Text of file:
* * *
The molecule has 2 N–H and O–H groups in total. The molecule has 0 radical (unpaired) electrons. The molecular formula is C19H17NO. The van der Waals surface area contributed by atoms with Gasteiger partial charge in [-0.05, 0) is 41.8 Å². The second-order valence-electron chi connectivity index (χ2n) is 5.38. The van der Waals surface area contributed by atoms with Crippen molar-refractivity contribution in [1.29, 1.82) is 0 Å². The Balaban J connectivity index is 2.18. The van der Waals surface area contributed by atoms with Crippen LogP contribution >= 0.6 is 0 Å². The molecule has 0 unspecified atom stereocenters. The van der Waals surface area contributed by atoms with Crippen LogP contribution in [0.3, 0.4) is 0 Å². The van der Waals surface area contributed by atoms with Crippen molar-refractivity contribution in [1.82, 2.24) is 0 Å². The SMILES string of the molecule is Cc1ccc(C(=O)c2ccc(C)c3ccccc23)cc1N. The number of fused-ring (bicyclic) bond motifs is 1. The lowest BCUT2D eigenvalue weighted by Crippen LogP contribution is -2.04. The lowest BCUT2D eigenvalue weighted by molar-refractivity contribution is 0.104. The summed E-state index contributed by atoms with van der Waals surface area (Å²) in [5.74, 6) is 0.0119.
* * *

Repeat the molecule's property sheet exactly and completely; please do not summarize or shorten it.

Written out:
The molecule has 2 N–H and O–H groups in total. The molecule has 0 radical (unpaired) electrons. The molecular formula is C19H17NO. The van der Waals surface area contributed by atoms with Gasteiger partial charge in [-0.05, 0) is 41.8 Å². The second-order valence-electron chi connectivity index (χ2n) is 5.38. The van der Waals surface area contributed by atoms with Crippen molar-refractivity contribution in [1.29, 1.82) is 0 Å². The Balaban J connectivity index is 2.18. The van der Waals surface area contributed by atoms with Crippen LogP contribution >= 0.6 is 0 Å². The molecule has 0 unspecified atom stereocenters. The van der Waals surface area contributed by atoms with Crippen LogP contribution in [0.3, 0.4) is 0 Å². The van der Waals surface area contributed by atoms with Crippen molar-refractivity contribution in [1.82, 2.24) is 0 Å². The SMILES string of the molecule is Cc1ccc(C(=O)c2ccc(C)c3ccccc23)cc1N. The number of fused-ring (bicyclic) bond motifs is 1. The lowest BCUT2D eigenvalue weighted by Crippen LogP contribution is -2.04. The lowest BCUT2D eigenvalue weighted by molar-refractivity contribution is 0.104. The summed E-state index contributed by atoms with van der Waals surface area (Å²) in [5.74, 6) is 0.0119.